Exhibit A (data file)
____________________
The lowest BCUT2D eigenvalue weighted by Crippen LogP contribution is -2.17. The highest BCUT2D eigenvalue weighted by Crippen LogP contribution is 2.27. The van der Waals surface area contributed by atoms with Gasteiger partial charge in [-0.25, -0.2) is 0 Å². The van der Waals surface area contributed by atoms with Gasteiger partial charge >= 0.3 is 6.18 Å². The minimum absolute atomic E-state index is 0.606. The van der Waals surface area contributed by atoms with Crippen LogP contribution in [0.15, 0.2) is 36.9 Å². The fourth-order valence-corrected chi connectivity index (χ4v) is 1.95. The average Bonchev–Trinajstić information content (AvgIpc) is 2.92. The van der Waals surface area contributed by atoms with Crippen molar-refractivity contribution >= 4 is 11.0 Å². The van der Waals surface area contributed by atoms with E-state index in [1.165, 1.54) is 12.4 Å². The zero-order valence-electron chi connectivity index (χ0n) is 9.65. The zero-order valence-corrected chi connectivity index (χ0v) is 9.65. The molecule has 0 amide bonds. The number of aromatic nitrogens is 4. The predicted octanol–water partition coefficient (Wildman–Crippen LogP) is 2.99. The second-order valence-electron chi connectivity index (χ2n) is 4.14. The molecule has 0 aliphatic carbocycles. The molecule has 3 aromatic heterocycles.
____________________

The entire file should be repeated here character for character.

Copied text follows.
The lowest BCUT2D eigenvalue weighted by Crippen LogP contribution is -2.17. The highest BCUT2D eigenvalue weighted by Crippen LogP contribution is 2.27. The van der Waals surface area contributed by atoms with Gasteiger partial charge in [-0.25, -0.2) is 0 Å². The van der Waals surface area contributed by atoms with Gasteiger partial charge >= 0.3 is 6.18 Å². The minimum absolute atomic E-state index is 0.606. The van der Waals surface area contributed by atoms with Crippen LogP contribution in [0.15, 0.2) is 36.9 Å². The fourth-order valence-corrected chi connectivity index (χ4v) is 1.95. The average Bonchev–Trinajstić information content (AvgIpc) is 2.92. The van der Waals surface area contributed by atoms with Crippen molar-refractivity contribution >= 4 is 11.0 Å². The van der Waals surface area contributed by atoms with E-state index in [1.165, 1.54) is 12.4 Å². The zero-order valence-electron chi connectivity index (χ0n) is 9.65. The zero-order valence-corrected chi connectivity index (χ0v) is 9.65. The molecule has 0 amide bonds. The number of aromatic nitrogens is 4. The predicted octanol–water partition coefficient (Wildman–Crippen LogP) is 2.99. The second-order valence-electron chi connectivity index (χ2n) is 4.14. The molecule has 0 aliphatic carbocycles. The molecule has 3 aromatic heterocycles.